You can catch up with what’s brewing in the world of science at the Pint of Science global festival, being held in the northern suburbs and other Cape Town venues, this month.
You can meet scientists at Stellenbosch University’s Tygerberg campus in the student centre from Monday May 14 to Wednesday May 16 at 6.30pm.
“Our Body”, “Planet Earth” and “Atoms to Galaxies” are the festival’s three themes this year.
Dr Elloise du Toit, a medical microbiologist at UCT, will be talking on the Monday about breast milk, particularly its composition and possible associations with the development of pneumonia, asthma and wheezing.
Dr Du Toit has a special interest in the microbiome – the collection of bacteria, viruses and fungi that live in and on us.
Also on Monday, Dr Karin Baatjes will talk about maintaining the bone health of breast-cancer survivors.
She is a clinician-scientist, head of Stellenbosch University’s anatomy division and a consultant surgeon in the surgical oncology service at Tygerberg Hospital.
Later, Dr Tandeka Magcwebeba, a post-doctoral fellow in the immunology group at Stellenbosch University, will talk about how researchers are trying to improve the way we diagnose and treat TB – one of the leading causes of death in the world.
On Tuesday, Professor Jill Farrant will look at food security in a hotter drier future. Global warming, she warns, is making the world’s bread baskets increasingly arid.
Her research looks at how “resurrection plants”, which tolerate extreme conditions, can help crops survive drought.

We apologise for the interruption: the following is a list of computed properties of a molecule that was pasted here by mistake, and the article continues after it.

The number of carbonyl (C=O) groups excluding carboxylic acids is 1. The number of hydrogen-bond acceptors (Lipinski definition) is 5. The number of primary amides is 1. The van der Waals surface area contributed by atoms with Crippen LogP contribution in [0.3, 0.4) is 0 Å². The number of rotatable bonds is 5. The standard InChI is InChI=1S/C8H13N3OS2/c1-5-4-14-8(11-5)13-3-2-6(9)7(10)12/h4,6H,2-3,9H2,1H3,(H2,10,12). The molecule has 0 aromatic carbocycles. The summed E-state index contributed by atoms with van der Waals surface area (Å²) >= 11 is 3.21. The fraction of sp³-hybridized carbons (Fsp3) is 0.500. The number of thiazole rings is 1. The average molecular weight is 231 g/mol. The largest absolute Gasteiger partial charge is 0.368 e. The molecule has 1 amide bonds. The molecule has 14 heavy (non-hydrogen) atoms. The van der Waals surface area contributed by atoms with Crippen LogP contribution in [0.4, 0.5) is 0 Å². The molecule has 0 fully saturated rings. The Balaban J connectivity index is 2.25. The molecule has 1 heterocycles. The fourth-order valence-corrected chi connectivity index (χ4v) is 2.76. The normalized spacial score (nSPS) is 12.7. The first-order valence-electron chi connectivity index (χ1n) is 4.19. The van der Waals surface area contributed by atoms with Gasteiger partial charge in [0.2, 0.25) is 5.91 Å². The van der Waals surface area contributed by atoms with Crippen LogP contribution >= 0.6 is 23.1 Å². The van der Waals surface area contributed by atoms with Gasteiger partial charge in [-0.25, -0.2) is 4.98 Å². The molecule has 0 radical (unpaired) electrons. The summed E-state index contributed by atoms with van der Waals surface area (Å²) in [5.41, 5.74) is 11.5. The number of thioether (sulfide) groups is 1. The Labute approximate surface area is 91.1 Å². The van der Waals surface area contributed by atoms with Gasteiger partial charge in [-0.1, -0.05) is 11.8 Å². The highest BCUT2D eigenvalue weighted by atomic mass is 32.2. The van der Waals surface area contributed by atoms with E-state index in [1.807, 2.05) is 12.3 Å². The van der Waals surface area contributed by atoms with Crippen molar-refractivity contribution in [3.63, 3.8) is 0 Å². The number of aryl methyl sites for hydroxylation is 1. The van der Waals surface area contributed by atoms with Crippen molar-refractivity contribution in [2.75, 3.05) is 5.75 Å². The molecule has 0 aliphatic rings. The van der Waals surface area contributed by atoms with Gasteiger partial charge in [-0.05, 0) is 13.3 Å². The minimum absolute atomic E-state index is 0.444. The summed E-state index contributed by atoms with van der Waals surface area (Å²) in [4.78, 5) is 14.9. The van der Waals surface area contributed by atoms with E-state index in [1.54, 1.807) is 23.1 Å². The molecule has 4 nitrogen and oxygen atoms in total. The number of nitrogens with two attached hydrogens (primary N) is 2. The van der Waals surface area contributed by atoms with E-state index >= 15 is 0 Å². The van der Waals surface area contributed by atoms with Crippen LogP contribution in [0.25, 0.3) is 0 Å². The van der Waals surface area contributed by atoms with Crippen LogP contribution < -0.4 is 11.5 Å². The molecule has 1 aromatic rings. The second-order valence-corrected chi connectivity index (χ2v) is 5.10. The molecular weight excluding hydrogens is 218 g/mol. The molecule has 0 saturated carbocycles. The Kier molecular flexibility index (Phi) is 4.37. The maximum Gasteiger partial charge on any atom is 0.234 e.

If dinosaurs get your pulse racing, then you won’t want to miss Professor Chinsamy-Turan’s talk, “Dinosaurs – How we know what we know”, which is also on the Tuesday.
The professor is a world-renowned palaeontologist based at the UCT’s Department of Biological Sciences.
Her research on the microscopic structure of bones has led to a better understanding of the biology of a variety of extinct animals, such as, dinosaurs, the flying reptiles, and the mammal-like reptiles.
In 1995 she received a National Research Foundation President’s Award, and in 2005 she won the South African Woman of the Year Award.
Dr Haley Cawthra is a senior scientist in the Council for Geoscience’s marine geoscience unit and a research associate at the Nelson Mandela University. She will be talking, on Tuesday, about South Africa’s ocean floor and what it tells us about past climates, environments and human activities.
On Wednesday, Dr Fanelwa Ngece-Ajayi, a senior UWC lecturer in physical chemistry, will talk about TB treatment drugs.
She is a research leader in the field of drug metabolism nanobiosensors for antiretrovirals and tuberculosis treatment drugs.
Also on Wednesday, Dr Jaisheila Rajput, the founder of consultancy firm Tomorrow Matters Now, will talk about enhancing conditions for innovation. Similar events will be held at UCT and the Cause Effect bar in Cape Town.
Pint of Science was founded in the UK and runs every May in more than 150 cities across 19 countries to deliver interesting and relevant talks on the latest science research in an accessible format to the public – mainly across bars and pubs.. Visit www.pintofscience.co.za for more information.